k) Calculate the signature c=ch*2^k+c1.
Application of the two preceding countermeasure methods makes it possible to protect the decryption algorithm on smart cards against DPA type attacks. The two countermeasures presented are furthermore compatible with one another: it is possible to apply to the RSA decryption algorithm one or two of the countermeasures described, as well as the four variants of the first countermeasure.
Claims
1. A method for decrypting an encrypted message in electronic microprocessors in conjunction with a terminal, making it possible to not disclose information relating to secret data through current consumption of the microprocessor executing the instructions of a program that performs a random calculation modulus at each new execution of an RSA decryption algorithm using the Chinese Remainder Theorem, said method using as inputs a message c, a decryption exponent d and a security parameter s, to generate a decrypted message m, comprising the following steps:
 1) Select three random numbers r, t and u between 0 and 2^s;
 2) Calculate p′=p*r and q′=q*t, p and q being two distinct prime numbers of the same size;
 3) Replace c by c+u*n, where n is the calculation modulus;
 4) Calculate cp=c modulo p′ and cq=c modulo q′;
 5) Calculate dp=d′ modulo p−1 and dq=d′ modulo q−1;
 6) Calculate mp′=cp^dp modulo p′ and mq′=cq^dq modulo q′;
 7) Calculate m=((mq−mp)*(p^(−1) mod q) mod q′)*p+mp;
 8) Replace m by m mod n to thereby generate the decrypted message.
2. A method according to claim 1, further including the steps of incrementing a counter T with initial value 0 at each new execution of the algorithm, keeping the integers r and t the same value until the counter T has reached a fixed limit L, and determining a new pair of integers r and t when this limit is reached.
3. A method according to claim 1 making it possible to protect decryption using the Chinese Remainder Theorem, wherein the decryption calculation formulated by the equation
 m=c^d mod n
 is first performed modulo p and modulo q, the result of the calculation modulo p and modulo q is collected together using the Chinese Remainder Theorem, and the calculation is continued modulo the modulus n.
4. A method according to claim 1, comprising the following nine steps:
 1) Select three random numbers r, t and u between 0 and 2^s;
 2) Calculate p′=p*r and q′=q*t;
 3) Replace c by c+u*n;
 4) Calculate cp=c modulo p′ and cq=c modulo q′;
 5) Calculate dp=d′ modulo p−1 and dq=d′ modulo q−1;
 6) Calculate dp′=(dp−1)/2 and dq′=(dq−1)/2;
 7) Calculate mp′=cp^dp′ modulo p′ and mq′=cq^dq′ modulo q′;
 8) Calculate m=((mq−mp)*(p^(−1) mod q) mod q′)*p+mp;
 9) Replace m by m^2*c mod n.
5. A method according to claim 4 making it possible to protect decryption using the Chinese Remainder Theorem, wherein the decryption calculation
 m=c^d mod n
 is first performed modulo p and modulo q, the result of the calculation modulo p and modulo q is collected together using the Chinese Remainder Theorem, and the calculation is continued modulo the modulus n.
6. A method according to claim 1 further including the step of making the calculation mode random at each new execution of the decryption algorithm using the Chinese Remainder Theorem, said method comprising replacing steps 7 and 8 of the method by the following steps, wherein the size (in bits) of the integer p′ is denoted k:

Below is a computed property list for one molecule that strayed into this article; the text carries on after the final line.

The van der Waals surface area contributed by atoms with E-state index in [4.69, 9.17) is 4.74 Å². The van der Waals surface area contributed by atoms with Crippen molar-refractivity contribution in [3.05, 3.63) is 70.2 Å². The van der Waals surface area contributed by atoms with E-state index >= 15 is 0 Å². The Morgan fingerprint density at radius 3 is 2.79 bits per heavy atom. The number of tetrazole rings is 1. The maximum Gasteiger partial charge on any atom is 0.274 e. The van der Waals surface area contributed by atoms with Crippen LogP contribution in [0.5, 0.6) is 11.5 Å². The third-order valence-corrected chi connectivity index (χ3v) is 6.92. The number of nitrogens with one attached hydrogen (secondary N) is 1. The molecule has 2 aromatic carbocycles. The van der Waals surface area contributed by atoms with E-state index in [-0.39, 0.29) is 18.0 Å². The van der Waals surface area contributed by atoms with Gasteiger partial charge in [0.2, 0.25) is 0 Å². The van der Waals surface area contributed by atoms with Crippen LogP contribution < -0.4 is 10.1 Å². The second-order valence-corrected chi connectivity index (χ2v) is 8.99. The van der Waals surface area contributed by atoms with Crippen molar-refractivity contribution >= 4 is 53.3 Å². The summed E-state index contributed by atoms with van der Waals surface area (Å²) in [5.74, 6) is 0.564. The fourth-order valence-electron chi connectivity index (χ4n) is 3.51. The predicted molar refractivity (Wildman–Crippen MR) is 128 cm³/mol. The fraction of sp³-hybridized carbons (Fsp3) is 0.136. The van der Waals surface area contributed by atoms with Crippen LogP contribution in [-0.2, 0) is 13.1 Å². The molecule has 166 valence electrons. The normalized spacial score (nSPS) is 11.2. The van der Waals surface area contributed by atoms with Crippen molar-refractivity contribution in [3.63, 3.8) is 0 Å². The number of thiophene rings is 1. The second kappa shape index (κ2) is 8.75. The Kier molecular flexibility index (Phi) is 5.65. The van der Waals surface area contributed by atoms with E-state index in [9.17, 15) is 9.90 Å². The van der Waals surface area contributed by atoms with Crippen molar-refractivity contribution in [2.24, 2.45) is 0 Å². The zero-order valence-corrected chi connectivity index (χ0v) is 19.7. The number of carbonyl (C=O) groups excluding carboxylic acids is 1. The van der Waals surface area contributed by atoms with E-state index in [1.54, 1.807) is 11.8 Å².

a) Choose two random integers (a0, b0) such that b0=a0−1, the integers a0 and b0 being k bits in size;
 b) Calculate the integer C=(mq−mp)*(p^(−1) mod q) mod q′;
 c) Calculate (c mod a0)=(C*p+cp) mod a0 and (c mod b0)=(C*p+cp) mod b0;
 d) Calculate two random integers (a1, b1) such that b1=a1−1, the integers a1 and b1 being k bits in size;
 e) Calculate C=((c mod b0) B (c mod a0)) mod b0;
 f) Calculate (c mod a1)=(C*a0+(c mod a0)) mod a1 and (c mod b1)=(C*a0+(c mod a0)) mod b1;
 g) Repeat steps 5 and 6 for a new pair (a2, b2) with b2=a2−1, the integers a2 and b2 being k bits in size, the integers (a0, b0) and (a1, b1) being replaced respectively by the integers (a1, b1) and (a2, b2);
 h) Repeat Step 7 k times, k being an integer parameter;
 i) Repeat Step 7 for the pair of integers (a, b)=(2^k, 2^k−1);
 j) Calculate the integer c1=c mod 2^k and calculate the integer ch=((c mod 2^k−1)−(c mod 2^k)) mod 2^k−1;
 k) Calculate the signature c=ch*2^k+c1.
7. A smart card comprising a microprocessor, said microprocessor executing a program to generate a decrypted message m from inputs including an encrypted message c, a decryption exponent d and a security parameter s, comprising the following steps:
 1) Select three random numbers r, t and u between 0 and 2^s;
 2) Calculate p′=p*r and q′=q*t, p and q being two distinct prime numbers of the same size;
 3) Replace c by c+u*n, where n is the calculation modulus;
 4) Calculate cp=c modulo p′ and cq=c modulo q′;
 5) Calculate dp=d′ modulo p−1 and dq=d′ modulo q−1;
 6) Calculate mp′=cp^dp modulo p′ and mq′=cq^dq modulo q′;
 7) Calculate m=((mq−mp)*(p^(−1) mod q′) mod q′)*p+mp;
 8) Replace m by m mod n.
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Type: Grant
Filed: Oct 13, 2000
Date of Patent: Oct 17, 2006
Assignee: Gemplus (Gemenos)
Inventors: JeanSebastien Coron (Paris), Pascal Paillier (Paris)
Primary Examiner: Ayaz Sheikh
Assistant Examiner: ShinHon Chen
Attorney: Buchanan Ingersoll & Rooney PC
Application Number: 10/110,315
International Classification: H04K 1/00 (20060101); H04L 9/00 (20060101); H04L 9/28 (20060101); G06F 1/26 (20060101); G06F 1/32 (20060101);